A Simple Filter Turns Blue OLED Light Into White

This clever approach could lead to more efficient organic light-emitting diodes for TVs and smartphone screens

2 min read
Side-by-side image of blue light to white
A blue-emitting OLED is shown before (left) and after (right) a distributed Bragg reflector was added to produce white light. The reflector transforms blue light into white light of two color temperatures, as shown on the right.
Photo: Konstantinos Daskalakis

Organic light-emitting diodes (OLEDs) have come a long way since the first working device was reported three decades ago. Prized for their dark blacks, crisp image reproduction, and power efficiency, today's OLEDs dominate the screens of Android phones and LG televisions. They may take over iPhones as early as next year.

And because OLEDs are cheap and easy to make, we ought to also use them to make white light for general illumination, says Konstantinos Daskalakis, a post-doctoral researcher at Aalto University in Finland.

Except white is an OLED’s Achilles' heel. Typically, to get white light, individual red, green, and blue emitters shine at the same time. This makes white the most power-hungry color, reportedly requiring six times as much power as it takes to produce the color black on a Google Pixel. Other strategies to generate white light include carefully doping emitting layers with chemicals, but this approach makes it harder to fabricate devices.

In a proof-of-concept experiment, Daskalakis and his supervisor Paivi Torma converted conventional blue-emitting OLEDs to white-emitting ones simply by depositing a distributed Bragg reflector (DBR)—a stack of two alternating materials with high and low refractive indexes—on top of the OLEDs.

Image of setupThis blue-emitting OLED has a distributed Bragg reflector deposited on top.Photo: Konstantinos Daskalakis

To make the devices, Daskalakis first prepared blue-emitting OLEDs with standard vacuum evaporation techniques. Then, he sputtered a DBR comprising of six alternating layers of silicon dioxide and tantalum oxide directly on top of each OLED. 

DBRs are usually used as reflective mirrors to create optical cavities in devices. Instead, Daskalakis and Torma decided to use a DBR as a converter, leveraging so-called Bragg modes that resonate within a DBR. The Bragg modes can be tuned by varying the thickness of the DBR's layers. Those modes are made to occur at red, green, and blue wavelengths, so as the OLED’s blue light passes through the DBR, some high-energy blue photons relax into lower-energy red and green photons, Daskalakis says. The mixture of red, green, and blue photons emerging from the device produces white light.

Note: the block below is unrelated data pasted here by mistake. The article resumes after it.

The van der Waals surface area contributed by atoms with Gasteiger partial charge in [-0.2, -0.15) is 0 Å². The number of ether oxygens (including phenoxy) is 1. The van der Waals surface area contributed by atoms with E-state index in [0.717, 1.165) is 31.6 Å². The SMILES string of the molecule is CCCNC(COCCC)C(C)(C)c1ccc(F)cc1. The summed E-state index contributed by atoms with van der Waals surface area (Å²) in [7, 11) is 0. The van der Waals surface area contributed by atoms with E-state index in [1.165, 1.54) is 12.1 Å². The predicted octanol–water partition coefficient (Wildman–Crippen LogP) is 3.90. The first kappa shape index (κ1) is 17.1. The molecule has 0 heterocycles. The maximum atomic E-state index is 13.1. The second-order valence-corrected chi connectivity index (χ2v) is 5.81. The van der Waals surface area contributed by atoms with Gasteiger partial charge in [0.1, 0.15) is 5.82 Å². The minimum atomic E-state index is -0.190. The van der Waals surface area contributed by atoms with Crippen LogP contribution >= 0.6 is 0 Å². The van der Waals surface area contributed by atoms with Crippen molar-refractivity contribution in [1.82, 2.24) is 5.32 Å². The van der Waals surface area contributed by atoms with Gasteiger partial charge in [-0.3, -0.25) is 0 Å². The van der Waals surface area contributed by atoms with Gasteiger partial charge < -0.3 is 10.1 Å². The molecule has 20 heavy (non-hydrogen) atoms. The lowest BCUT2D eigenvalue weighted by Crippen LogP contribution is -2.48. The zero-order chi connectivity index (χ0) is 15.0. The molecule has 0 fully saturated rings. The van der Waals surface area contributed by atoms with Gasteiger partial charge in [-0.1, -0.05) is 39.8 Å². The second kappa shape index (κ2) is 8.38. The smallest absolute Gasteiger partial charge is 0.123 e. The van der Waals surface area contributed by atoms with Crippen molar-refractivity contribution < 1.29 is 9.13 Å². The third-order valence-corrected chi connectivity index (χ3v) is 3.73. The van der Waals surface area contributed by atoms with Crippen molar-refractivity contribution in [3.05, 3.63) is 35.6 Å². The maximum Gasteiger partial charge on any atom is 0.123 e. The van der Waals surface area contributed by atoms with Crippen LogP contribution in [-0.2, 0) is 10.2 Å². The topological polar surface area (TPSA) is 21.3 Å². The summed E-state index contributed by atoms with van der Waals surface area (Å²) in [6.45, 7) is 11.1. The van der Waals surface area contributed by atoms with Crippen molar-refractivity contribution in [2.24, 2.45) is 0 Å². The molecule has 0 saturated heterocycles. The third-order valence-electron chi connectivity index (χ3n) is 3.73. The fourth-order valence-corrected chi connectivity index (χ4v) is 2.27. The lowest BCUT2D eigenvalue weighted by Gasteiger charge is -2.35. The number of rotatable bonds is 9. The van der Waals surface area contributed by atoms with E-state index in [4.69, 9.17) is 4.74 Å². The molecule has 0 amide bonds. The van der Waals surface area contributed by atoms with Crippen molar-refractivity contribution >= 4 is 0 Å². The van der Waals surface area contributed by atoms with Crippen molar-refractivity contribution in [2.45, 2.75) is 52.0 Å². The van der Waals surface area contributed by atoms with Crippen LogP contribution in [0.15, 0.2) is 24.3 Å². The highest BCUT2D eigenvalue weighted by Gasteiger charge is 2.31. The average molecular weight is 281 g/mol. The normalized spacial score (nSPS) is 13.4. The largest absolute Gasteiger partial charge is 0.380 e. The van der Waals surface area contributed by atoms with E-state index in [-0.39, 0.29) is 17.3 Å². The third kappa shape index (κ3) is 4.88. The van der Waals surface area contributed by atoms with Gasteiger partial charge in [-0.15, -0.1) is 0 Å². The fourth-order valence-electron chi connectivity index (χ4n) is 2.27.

With that approach, the light’s color temperature could be tuned by varying the structure of the DBR stack. In one device, the silicon dioxide layer was 43 nanometers (nm) thick and the tantalum oxide layer was 41 nm thick. That device produced a warm, daylight white color with the temperature 6007 K. Another device with 53-nm-thick silicon dioxide layers and 42-nm tantalum oxide layers generated a cool white light with a temperature of 4450 K.

Meanwhile, the device's quantum efficiency could be optimized separately by applying the reflector to different types of OLEDs. Compared to the plain blue OLED, the converted white OLEDs exhibited a 20 percent higher quantum efficiency. The converted white OLEDs also continued working after two months, whereas the plain blue OLEDs stopped working after the second day.

Torma hopes this work inspires other researchers to find more uses for DBRs. “They are kind of overlooked,” she says. Bragg modes in particular have been neglected: “They are kind of broad or lossy modes, and people often think that it’s better to have very narrow modes,” she says. “But we saw that these actually work very well for our purpose.”

The duo has filed for a patent and is working to further characterize and optimize the device’s design for potential applications in lighting and consumer electronics.

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3D-Stacked CMOS Takes Moore’s Law to New Heights

When transistors can’t get any smaller, the only direction is up

10 min read
An image of stacked squares with yellow flat bars through them.
Emily Cooper

Perhaps the most far-reaching technological achievement over the last 50 years has been the steady march toward ever smaller transistors, fitting them more tightly together, and reducing their power consumption. And yet, ever since the two of us started our careers at Intel more than 20 years ago, we’ve been hearing the alarms that the descent into the infinitesimal was about to end. Yet year after year, brilliant new innovations continue to propel the semiconductor industry further.

Along this journey, we engineers had to change the transistor’s architecture as we continued to scale down area and power consumption while boosting performance. The “planar” transistor designs that took us through the last half of the 20th century gave way to 3D fin-shaped devices by the first half of the 2010s. Now, these too have an end date in sight, with a new gate-all-around (GAA) structure rolling into production soon. But we have to look even further ahead because our ability to scale down even this new transistor architecture, which we call RibbonFET, has its limits.

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